Wednesday, November 30, 2005

Winning the War — At Home (w/update)

Despite the best efforts of Main Stream Media (MSM) to paint a picture of doom and gloom about the situation in Iraq, reports leak through that we are making significant progress.

Senator Elizabeth Dole writes this morning "We should reflect on our successes in war on terror":
America’s continued progress in the war on terror is critical to protecting our nation and our very way of life. As this year comes to an end, I hope Americans will reflect on the tireless commitment and good works of our troops and the progress that has been made, and that they will reject defeatist rhetoric and baseless partisan attacks.

It has been less than three years since Iraq was liberated, and in that time tremendous advancements toward democracy have occurred. A constitutional democracy is taking hold, and the Middle East is moving toward greater stability. It is integral to the continued progress in this region and to the overall war on terror that we not allow the cowardly acts of insurgents to derail our efforts.
Senator Joe Lieberman visited Iraq over Thanksgiving, and wrote a long Op-Ed for the Wall Street Journal yesterday:

I have just returned from my fourth trip to Iraq in the past 17 months and can report real progress there. More work needs to be done, of course, but the Iraqi people are in reach of a watershed transformation from the primitive, killing tyranny of Saddam to modern, self-governing, self-securing nationhood--unless the great American military that has given them and us this unexpected opportunity is prematurely withdrawn.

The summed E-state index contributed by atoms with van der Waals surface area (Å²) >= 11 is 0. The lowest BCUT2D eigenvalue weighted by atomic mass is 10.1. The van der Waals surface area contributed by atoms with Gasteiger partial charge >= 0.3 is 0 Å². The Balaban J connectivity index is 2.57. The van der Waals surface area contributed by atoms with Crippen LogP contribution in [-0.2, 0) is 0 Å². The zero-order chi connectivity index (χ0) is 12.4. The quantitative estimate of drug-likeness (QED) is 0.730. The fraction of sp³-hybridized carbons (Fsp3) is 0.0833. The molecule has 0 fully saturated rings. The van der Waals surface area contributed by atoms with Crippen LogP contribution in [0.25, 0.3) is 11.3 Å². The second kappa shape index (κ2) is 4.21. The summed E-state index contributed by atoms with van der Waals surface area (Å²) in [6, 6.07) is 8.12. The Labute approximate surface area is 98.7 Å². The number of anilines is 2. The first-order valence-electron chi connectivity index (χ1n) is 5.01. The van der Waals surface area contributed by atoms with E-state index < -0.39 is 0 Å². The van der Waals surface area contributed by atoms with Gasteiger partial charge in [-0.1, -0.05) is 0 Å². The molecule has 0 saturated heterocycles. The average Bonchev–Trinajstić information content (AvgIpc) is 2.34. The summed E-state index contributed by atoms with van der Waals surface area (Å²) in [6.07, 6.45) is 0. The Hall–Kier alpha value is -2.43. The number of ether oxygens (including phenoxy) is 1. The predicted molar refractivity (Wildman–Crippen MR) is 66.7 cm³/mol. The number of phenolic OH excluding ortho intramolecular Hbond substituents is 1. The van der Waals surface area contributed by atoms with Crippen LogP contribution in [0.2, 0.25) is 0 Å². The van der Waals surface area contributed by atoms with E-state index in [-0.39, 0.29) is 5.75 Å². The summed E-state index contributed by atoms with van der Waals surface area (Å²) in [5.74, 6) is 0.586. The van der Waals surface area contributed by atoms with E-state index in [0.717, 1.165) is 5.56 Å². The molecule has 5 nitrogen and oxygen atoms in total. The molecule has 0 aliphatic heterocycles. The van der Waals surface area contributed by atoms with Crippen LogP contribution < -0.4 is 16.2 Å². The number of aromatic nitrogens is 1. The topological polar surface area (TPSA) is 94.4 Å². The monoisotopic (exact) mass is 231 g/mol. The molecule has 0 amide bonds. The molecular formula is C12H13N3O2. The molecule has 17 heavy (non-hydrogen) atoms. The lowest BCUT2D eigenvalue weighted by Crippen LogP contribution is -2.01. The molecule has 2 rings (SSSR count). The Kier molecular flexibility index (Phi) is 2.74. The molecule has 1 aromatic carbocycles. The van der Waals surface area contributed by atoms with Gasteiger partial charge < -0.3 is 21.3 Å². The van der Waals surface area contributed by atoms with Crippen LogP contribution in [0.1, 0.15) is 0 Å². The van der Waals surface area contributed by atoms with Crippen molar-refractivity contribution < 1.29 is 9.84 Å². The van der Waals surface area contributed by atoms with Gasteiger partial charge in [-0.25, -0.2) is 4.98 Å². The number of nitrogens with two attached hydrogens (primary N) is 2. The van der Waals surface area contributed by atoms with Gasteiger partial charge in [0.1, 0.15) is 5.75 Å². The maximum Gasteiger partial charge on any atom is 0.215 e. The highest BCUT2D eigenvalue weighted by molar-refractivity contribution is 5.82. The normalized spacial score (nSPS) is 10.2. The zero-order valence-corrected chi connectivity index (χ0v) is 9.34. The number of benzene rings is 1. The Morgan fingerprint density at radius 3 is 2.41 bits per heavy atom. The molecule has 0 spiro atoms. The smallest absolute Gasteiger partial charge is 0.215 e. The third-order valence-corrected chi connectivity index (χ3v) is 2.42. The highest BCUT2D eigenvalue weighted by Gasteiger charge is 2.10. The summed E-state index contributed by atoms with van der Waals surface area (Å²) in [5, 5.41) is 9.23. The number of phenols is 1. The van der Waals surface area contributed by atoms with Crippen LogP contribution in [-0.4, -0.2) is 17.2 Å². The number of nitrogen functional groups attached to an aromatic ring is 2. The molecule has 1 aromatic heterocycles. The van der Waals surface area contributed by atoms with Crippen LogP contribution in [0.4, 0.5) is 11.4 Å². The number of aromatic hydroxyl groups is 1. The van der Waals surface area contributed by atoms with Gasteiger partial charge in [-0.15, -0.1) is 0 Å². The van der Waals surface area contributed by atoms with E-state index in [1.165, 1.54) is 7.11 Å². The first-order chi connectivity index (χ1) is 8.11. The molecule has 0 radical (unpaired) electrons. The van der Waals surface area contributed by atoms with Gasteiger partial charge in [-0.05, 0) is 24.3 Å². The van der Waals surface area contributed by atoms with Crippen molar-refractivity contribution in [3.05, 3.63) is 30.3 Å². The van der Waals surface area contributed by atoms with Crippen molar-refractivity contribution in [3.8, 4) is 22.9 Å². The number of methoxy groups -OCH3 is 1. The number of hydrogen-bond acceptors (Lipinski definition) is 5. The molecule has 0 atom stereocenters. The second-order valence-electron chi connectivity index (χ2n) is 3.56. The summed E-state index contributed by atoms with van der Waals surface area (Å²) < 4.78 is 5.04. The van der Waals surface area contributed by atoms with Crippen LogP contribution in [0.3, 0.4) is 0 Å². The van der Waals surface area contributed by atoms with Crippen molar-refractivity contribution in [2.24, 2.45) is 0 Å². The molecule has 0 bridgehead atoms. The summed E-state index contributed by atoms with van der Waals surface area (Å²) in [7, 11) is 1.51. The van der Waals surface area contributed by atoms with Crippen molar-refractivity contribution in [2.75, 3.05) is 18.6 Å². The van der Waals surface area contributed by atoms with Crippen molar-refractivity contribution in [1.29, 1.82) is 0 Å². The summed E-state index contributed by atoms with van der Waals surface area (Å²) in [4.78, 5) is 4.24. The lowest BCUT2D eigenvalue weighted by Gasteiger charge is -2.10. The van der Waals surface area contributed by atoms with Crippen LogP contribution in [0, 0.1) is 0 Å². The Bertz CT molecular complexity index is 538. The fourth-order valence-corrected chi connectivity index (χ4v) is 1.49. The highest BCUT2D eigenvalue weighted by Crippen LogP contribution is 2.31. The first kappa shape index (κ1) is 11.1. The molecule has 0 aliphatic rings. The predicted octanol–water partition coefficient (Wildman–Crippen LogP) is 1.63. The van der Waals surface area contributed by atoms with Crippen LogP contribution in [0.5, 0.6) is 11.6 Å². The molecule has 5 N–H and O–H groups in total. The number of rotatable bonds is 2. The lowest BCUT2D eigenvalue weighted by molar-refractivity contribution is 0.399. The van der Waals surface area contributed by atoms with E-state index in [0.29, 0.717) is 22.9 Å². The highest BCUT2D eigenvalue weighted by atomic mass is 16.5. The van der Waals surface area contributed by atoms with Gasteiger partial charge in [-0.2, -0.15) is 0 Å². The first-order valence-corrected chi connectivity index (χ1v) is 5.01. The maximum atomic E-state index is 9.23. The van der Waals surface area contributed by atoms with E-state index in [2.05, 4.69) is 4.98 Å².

Progress is visible and practical. In the Kurdish North, there is continuing security and growing prosperity. The primarily Shiite South remains largely free of terrorism, receives much more electric power and other public services than it did under Saddam, and is experiencing greater economic activity. The Sunni triangle, geographically defined by Baghdad to the east, Tikrit to the north and Ramadi to the west, is where most of the terrorist enemy attacks occur. And yet here, too, there is progress.

Secretary of Defense Donald Rumsfeld listed achievements at his Tuesday news conference:
  • More than 212,000 Iraqi security forces are fully trained and equipped, up from about 96,000 a year ago;
  • Ninety-five Iraqi army battalions are in the fight, compared to five in August 2004;
  • Iraq's army has seven operational brigades and 31 operational brigade headquarters, up from zero in July 2004;
  • Twenty-eight special police battalions are conducting operations, compared to zero in July 2004;
  • U.S. forces have turned over control of 29 military bases to the Iraqis;
  • Iraq forces have assumed responsibility for 87 square miles of Baghdad, an entire Iraqi province and 450 square miles of territory in other provinces; and
  • More than 5,000 Iraqi troops played a key role in recent operations in Tal Afar, where they helped liberate and secure a terrorist operational base.
Brig. Gen. Mark Kimmitt, CENTCOM's deputy director of plans and strategy, spoke at the Heritage Foundation on Monday: